When Angela Merkel leaves office after Bundestag elections next month, she will have forever changed the course of German history. Merkel has steered Germany through a recession, the Eurozone and migration crises and the Covid-19 pandemic. During the Trump presidency, Germany’s chancellor became an icon for liberals around the world. Yet her legacy in terms of Germany’s domestic politics leaves much to be desired. And her Christian Democratic Union (CDU) party has been left searching for meaning, with many voters now left wondering what the point of the Union is after Mutti.
On the face of it, Merkel’s insistence on reaching for consensus in German politics appears to be something to celebrate. Under her watch, Germany’s major parties have, generally speaking, principally agreed on the big political issues of the day, only diverging on timelines, what administrative measures should be taken and how much money ought to be thrown at the problem at hand. The vehicle for this quiet revolution at the heart of German politics was Merkel’s own party. In a decade or so, Merkel has shifted the CDU from the centre-right to the centre-left and infused with her essentially post-ideological understanding of government. But in doing so, she has left a gap in German politics.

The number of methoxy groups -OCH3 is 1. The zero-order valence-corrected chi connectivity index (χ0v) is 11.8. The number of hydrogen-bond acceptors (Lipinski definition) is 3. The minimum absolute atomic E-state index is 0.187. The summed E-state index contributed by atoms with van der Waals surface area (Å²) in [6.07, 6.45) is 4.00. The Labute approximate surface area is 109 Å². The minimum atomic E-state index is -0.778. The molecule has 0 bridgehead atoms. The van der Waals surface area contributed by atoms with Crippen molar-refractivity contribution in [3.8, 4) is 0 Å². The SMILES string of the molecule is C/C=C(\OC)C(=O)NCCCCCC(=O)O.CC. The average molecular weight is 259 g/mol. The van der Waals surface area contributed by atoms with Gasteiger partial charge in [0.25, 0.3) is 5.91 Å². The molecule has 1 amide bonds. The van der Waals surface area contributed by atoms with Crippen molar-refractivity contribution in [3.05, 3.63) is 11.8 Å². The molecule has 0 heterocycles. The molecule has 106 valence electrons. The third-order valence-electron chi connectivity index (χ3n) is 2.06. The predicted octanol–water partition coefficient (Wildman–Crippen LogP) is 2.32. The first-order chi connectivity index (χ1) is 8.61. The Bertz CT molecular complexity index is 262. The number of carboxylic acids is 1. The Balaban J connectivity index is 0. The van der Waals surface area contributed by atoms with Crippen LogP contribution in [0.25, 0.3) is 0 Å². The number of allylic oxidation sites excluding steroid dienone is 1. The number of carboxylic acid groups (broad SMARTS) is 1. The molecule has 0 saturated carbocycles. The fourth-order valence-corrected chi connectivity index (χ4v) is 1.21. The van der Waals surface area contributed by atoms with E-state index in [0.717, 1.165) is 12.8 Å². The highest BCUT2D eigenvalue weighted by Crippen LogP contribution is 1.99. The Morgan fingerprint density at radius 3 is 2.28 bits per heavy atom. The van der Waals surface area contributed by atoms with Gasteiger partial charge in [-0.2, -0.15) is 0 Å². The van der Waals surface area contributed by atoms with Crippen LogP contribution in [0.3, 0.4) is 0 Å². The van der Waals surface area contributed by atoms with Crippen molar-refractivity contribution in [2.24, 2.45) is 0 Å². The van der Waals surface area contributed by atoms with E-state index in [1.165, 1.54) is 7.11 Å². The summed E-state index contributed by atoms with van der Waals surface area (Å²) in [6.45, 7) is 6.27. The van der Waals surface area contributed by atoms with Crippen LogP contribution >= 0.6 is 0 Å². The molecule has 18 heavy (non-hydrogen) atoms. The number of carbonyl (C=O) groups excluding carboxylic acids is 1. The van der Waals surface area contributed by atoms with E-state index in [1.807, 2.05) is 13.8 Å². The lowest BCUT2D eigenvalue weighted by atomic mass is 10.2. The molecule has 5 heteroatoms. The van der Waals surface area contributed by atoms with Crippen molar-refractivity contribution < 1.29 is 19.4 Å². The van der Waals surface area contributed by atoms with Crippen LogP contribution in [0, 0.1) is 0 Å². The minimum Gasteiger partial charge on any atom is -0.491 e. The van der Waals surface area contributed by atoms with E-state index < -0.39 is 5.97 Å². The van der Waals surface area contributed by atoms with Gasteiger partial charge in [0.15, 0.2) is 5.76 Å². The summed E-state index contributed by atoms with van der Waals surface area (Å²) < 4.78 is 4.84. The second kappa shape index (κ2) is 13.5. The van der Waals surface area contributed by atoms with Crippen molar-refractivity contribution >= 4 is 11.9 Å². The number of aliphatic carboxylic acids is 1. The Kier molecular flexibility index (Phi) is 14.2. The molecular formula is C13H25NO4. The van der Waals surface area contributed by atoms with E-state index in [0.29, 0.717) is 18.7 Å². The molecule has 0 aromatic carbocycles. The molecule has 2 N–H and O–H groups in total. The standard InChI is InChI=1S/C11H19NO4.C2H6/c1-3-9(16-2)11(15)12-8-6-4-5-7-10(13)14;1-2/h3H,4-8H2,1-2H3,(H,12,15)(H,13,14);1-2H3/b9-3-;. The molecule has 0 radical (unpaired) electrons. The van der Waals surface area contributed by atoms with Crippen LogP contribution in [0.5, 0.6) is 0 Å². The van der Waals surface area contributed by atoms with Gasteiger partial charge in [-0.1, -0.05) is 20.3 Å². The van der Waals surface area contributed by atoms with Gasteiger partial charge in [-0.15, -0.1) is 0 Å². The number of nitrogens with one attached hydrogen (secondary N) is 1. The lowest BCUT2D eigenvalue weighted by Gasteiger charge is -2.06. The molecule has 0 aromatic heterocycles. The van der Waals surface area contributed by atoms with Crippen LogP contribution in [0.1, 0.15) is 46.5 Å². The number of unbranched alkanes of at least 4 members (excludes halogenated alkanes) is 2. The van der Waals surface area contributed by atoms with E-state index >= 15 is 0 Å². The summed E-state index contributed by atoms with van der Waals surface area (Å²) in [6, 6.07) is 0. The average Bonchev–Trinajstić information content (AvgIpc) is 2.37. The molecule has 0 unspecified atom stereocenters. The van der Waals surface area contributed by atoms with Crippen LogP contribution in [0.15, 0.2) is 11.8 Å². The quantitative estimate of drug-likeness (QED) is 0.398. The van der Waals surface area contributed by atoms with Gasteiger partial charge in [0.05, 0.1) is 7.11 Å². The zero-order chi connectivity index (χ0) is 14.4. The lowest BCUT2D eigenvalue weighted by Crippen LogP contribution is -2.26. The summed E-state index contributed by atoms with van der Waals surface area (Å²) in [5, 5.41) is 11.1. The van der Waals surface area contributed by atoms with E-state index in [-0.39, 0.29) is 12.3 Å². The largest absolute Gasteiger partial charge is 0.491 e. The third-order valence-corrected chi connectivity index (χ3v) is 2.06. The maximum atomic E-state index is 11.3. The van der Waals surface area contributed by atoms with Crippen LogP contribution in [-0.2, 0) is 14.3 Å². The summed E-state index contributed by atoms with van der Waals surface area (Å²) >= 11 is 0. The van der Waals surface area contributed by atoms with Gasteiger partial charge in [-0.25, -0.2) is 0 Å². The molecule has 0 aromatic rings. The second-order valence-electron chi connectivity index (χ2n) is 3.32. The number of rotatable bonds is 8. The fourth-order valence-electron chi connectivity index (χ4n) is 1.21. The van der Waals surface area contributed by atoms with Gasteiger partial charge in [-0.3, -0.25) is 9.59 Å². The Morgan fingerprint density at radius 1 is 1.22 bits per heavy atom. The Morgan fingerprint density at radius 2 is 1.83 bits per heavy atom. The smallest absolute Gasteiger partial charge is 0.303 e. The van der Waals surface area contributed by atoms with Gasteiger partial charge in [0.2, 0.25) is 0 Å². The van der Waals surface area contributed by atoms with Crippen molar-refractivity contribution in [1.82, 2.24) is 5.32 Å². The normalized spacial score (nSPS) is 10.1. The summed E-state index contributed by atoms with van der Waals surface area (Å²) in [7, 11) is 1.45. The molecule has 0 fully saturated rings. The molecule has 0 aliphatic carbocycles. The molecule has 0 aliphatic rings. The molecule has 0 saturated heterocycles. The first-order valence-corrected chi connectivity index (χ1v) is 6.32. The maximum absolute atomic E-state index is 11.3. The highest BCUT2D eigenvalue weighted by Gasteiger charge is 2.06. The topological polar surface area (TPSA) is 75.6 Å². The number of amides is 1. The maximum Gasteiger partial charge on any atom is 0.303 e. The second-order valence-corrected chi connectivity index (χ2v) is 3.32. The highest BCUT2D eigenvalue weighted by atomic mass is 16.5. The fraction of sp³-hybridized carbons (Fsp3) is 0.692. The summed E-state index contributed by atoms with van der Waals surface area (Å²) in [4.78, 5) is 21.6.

To grasp the significance of this development, it is important to appreciate the role that the CDU traditionally played within the Federal Republic’s parliamentary system. Thirty years ago, when Merkel first entered the Bundestag after the country’s reunification as a relatively unknown, fresh-faced East German MP, the party stood for anti-Communism, civil liberties, law and order, Judeo-Christian values, European integration and a strong Bundeswehr embedded into Nato. These firm ideological convictions extended to opposing higher taxes, illegal migration, the minimum wage and gay marriage.
The Union had a clear liberal-conservative profile against which other parties formulated their own ideological positions.